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The week in TV: The Beatles: Get Back; The Princes and the Press; Escape from the Taliban; The Wheel of Time

Peter Jackson’s new Beatles doc is a visual treat with longueurs; Amol Rajan shames the tabloids for their treatment of William and Harry; and
Jeff Bezos gets his Game of Thrones

The Beatles: Get Back (Disney+)
The Princes and the Press (BBC Two) | iPlayer
Dispatches: Escape from the Taliban (Channel 4) | All 4
The Wheel of Time (Amazon Prime)

The Beatles: Get Back, the three-part documentary series from Disney+ directed by Peter Jackson (The Lord of the Rings), is upon us. At almost eight hours it’s a completist superfan marathon: a remake-slash-companion piece (and rebuke?) to Michael Lindsay-Hogg’s 1970 documentary Let It Be. Jackson’s view – that the “downer”, pre-Beatles-split vibe of Lindsay-Hogg’s film was overplayed – was sanctioned by surviving Beatles Paul McCartney and Ringo Starr, while widows Yoko Ono and Olivia Harrison co-produce. Get Back involved the repurposing of 60 hours of footage, and more than 150 hours of audio, from rehearsal sessions, including at Twickenham film studios, for the Let It Be album and other projects.

What emerges is a bravura deep dive into music culture history. The visuals are extraordinary: Jackson uses the same restorative technology as in his 2018 first world war documentary They Shall Not Grow Old, though here, with Let It Be already in (rather muddy) colour, he sharpens it all up, including the existing hues. Thus McCartney, Starr, John Lennon and George Harrison are regenerated in their yucky-beard-phase pomp, while others, some sadly deceased (Linda McCartney, Maureen Starkey, producer George Martin, keyboardist Billy Preston et al), sweep into view like extras with, well, extra.

I wonder, not for the first time, whether Yoko Ono’s trolling of the Beatles was her greatest ever performance art piece

It’s a distinct upgrade on Let It Be, which is currently unavailable to buy, but in my recollection is so murky it might have been filmed through Harrison’s pantaloons from his Hare Krishna period. As well as the bond between them, Get Back captures the Fab Four’s high-level musicianship: all that intensity, jamming and song-building joy is included here with renditions of Let It Be, Don’t Let Me Down, Johnny B Goode, Get Back, Blue Suede Shoes, smatterings of Something and Gimme Some Truth and many more.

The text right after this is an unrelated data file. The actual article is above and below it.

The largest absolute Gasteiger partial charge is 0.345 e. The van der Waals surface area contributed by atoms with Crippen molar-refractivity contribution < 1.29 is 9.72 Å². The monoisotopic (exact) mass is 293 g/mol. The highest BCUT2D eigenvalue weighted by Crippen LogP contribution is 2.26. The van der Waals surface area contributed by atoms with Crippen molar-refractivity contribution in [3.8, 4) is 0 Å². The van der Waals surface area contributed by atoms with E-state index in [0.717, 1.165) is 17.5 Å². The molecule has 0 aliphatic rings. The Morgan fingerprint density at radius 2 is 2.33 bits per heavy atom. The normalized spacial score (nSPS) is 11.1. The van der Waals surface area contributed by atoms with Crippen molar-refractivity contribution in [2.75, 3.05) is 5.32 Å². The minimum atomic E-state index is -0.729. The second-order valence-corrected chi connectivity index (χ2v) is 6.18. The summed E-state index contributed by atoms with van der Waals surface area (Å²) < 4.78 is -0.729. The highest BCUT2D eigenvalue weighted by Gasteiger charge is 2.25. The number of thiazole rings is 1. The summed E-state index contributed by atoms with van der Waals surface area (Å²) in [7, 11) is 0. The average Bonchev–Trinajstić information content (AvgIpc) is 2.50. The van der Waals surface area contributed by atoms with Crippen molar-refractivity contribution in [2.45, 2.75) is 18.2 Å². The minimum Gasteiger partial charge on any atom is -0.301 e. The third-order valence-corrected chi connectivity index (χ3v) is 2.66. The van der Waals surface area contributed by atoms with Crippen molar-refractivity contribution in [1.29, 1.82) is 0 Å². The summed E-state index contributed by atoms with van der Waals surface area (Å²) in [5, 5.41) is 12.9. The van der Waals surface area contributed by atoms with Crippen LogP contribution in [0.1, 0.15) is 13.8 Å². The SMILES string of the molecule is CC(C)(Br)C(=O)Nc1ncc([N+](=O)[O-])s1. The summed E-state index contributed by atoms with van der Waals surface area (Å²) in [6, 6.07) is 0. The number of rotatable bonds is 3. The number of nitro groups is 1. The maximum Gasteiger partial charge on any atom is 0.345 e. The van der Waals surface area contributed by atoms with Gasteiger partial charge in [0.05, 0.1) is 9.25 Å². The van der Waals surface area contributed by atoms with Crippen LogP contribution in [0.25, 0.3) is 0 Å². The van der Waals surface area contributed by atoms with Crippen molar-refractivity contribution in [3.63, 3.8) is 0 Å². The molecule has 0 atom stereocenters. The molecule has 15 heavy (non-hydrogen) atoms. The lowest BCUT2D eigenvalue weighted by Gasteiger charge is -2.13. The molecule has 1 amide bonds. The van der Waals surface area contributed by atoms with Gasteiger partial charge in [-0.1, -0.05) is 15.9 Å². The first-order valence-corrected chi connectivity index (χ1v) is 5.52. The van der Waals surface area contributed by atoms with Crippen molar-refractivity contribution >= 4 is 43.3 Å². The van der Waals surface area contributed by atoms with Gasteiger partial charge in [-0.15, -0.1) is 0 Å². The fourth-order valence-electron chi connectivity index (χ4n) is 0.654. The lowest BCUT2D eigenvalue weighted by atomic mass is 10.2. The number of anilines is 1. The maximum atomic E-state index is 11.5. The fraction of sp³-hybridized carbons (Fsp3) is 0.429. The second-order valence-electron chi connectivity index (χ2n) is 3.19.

While it’s supposed to be about “positivity”, the series also delivers on band politics and aggro. McCartney snipes at Harrison. Harrison walks out. Lennon mimics McCartney. Ringo slumps on his drum stool. Everyone bar Lennon despairs of Yoko’s omnipresence in the studio. It’s actually a hoot how she permanently installs herself next to Lennon like a sleek, grinning cat, occasionally caterwauling into a mic like she’s been electrocuted. I wonder, not for the first time, whether her trolling of the Beatles was her greatest ever performance art piece.

If anything, Get Back includes more Beatles beef, but at this length it’s diluted, whereas in Let It Be it dominates. In fact, that length is Get Back’s self-indulgent flaw. As just one example, while the fabled 1969 rooftop performance at Apple HQ in Savile Row looks and sounds amazing, the extra footage comprises primarily filler of the crowd and the police. In this respect, Jackson’s documentary is too much of a reverential fan piece – Lindsay-Hogg at least reached for a point of view. Get Back works best as an evocative time capsule. Yeah, yeah and, indeed, yeah.

In the first of his intriguing two-part BBC Two documentary The Princes and the Press, BBC media editor Amol Rajan ponders the relationship between the royal family and the British media. A link that might be described as symbiotic so long as “symbiotic” can mean one party savagely biting into the other’s neck as if in a nature documentary while simultaneously harassing their entire social circle and hacking into their phone.

The young Prince William and Prince Harry in The Princes and the Press.